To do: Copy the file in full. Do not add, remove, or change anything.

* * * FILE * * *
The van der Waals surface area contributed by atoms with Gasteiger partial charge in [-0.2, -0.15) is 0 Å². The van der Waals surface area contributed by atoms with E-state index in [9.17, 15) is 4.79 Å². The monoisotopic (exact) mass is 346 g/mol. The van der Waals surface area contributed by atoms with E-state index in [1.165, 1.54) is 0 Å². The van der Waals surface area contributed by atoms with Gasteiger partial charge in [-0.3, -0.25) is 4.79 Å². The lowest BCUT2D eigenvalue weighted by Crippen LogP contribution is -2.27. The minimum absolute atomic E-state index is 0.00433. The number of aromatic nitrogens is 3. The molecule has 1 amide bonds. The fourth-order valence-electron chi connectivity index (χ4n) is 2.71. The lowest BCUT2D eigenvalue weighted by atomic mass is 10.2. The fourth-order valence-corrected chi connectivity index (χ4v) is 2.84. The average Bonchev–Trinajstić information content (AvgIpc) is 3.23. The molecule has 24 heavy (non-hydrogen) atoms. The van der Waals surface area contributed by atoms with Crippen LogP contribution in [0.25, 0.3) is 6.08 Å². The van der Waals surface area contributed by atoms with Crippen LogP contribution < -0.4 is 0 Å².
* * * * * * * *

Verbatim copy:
The van der Waals surface area contributed by atoms with Gasteiger partial charge in [-0.2, -0.15) is 0 Å². The van der Waals surface area contributed by atoms with E-state index in [9.17, 15) is 4.79 Å². The monoisotopic (exact) mass is 346 g/mol. The van der Waals surface area contributed by atoms with E-state index in [1.165, 1.54) is 0 Å². The van der Waals surface area contributed by atoms with Gasteiger partial charge in [-0.3, -0.25) is 4.79 Å². The lowest BCUT2D eigenvalue weighted by Crippen LogP contribution is -2.27. The minimum absolute atomic E-state index is 0.00433. The number of aromatic nitrogens is 3. The molecule has 1 amide bonds. The fourth-order valence-electron chi connectivity index (χ4n) is 2.71. The lowest BCUT2D eigenvalue weighted by atomic mass is 10.2. The fourth-order valence-corrected chi connectivity index (χ4v) is 2.84. The average Bonchev–Trinajstić information content (AvgIpc) is 3.23. The molecule has 24 heavy (non-hydrogen) atoms. The van der Waals surface area contributed by atoms with Crippen LogP contribution in [0.25, 0.3) is 6.08 Å². The van der Waals surface area contributed by atoms with Crippen LogP contribution < -0.4 is 0 Å².